Capillary blood sampling can also be an option for patients that are hard to puncture such as elderly. As a fingerstick is often easier on the patient than a vein puncture, capillary sampling is typically also used with children and for monitoring of critically ill patients undergoing invasive therapy.

Technology advancements have enabled manufacturers of hematology system to provide test devices for use in decentralized clinical settings, but which can still produce high-quality analysis results comparable to central laboratory reports. Connection capabilities will help bridge possible gaps between site of testing and location of specialists for interpreting results, to further support a patient-centric approach to healthcare.

Closed tube sampling or open tube sampling? A critical factor for any type of hematology analyzer instrument that analyzes potentially infectious body fluids is automation that eliminates or minimizes contact between the user and the specimen so as to ensure user safety. In this regard closed tube sampling is considered safer than open tube sampling devices. Also check how the device deals with waste management.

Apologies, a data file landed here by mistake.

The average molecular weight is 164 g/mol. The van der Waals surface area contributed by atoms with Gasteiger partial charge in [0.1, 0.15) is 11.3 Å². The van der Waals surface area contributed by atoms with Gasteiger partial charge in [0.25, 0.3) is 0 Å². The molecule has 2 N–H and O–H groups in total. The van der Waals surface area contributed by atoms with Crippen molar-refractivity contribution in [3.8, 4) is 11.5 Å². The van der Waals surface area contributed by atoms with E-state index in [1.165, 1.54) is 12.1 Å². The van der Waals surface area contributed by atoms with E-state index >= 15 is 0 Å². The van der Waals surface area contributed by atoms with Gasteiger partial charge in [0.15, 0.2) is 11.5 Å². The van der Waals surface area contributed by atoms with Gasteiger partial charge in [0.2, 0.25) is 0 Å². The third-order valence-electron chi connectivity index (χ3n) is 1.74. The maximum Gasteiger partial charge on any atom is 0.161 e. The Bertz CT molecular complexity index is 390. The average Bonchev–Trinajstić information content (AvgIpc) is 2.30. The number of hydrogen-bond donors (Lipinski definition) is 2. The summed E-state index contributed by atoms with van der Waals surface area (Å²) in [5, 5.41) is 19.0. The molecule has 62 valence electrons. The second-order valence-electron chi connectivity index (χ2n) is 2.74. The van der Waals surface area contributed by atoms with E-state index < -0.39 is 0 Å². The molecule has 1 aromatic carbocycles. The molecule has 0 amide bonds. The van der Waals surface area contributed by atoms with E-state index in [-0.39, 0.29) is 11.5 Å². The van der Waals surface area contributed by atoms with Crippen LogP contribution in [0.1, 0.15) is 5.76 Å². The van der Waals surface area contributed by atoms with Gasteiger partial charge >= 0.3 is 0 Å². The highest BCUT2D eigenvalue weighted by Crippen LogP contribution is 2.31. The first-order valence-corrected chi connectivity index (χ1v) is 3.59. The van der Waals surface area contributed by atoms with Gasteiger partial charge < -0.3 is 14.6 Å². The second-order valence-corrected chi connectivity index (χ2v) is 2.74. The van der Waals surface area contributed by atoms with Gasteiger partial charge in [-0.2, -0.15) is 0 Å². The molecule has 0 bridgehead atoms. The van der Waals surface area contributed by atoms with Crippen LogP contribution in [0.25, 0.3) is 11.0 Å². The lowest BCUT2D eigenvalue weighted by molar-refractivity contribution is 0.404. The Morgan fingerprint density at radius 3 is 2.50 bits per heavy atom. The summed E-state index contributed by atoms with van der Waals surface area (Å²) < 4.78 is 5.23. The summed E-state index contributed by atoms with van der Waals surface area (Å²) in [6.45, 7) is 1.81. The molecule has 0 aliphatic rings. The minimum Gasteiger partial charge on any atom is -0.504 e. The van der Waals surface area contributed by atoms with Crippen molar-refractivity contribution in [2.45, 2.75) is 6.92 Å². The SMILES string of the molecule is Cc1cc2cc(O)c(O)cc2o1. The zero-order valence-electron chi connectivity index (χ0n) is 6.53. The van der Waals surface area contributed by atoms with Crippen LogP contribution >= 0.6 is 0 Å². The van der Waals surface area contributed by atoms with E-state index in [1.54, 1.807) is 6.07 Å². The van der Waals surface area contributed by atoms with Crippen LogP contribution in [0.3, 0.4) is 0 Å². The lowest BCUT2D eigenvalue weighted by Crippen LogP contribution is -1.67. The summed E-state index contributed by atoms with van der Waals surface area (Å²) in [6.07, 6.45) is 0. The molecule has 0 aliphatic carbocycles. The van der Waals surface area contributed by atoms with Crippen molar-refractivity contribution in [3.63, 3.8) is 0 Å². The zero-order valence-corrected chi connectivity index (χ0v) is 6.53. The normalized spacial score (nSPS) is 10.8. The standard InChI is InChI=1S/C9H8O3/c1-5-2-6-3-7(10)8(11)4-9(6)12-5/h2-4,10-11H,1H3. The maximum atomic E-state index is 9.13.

Maintenance support. In case of fault or failure, quick and efficient service by the seller is critical because the blood samples deteriorate quickly. This is the reason most labs opt for reagents based rental systems, rather than outright purchase. In case of rentals, it is up to the seller to repair or replace the system within the promised SLA. However, a rental model works only for regular and higher volumes. If volumes are smaller than planned it may turn out to be costlier per test.

Trained staff. Carefully assess the staff’s capacity or training to use the new system. Some specific blood analysis testing may be high in complexity and may require extensive training for procedures requiring a high degree of operator preparation, calibration, intervention, and analysis.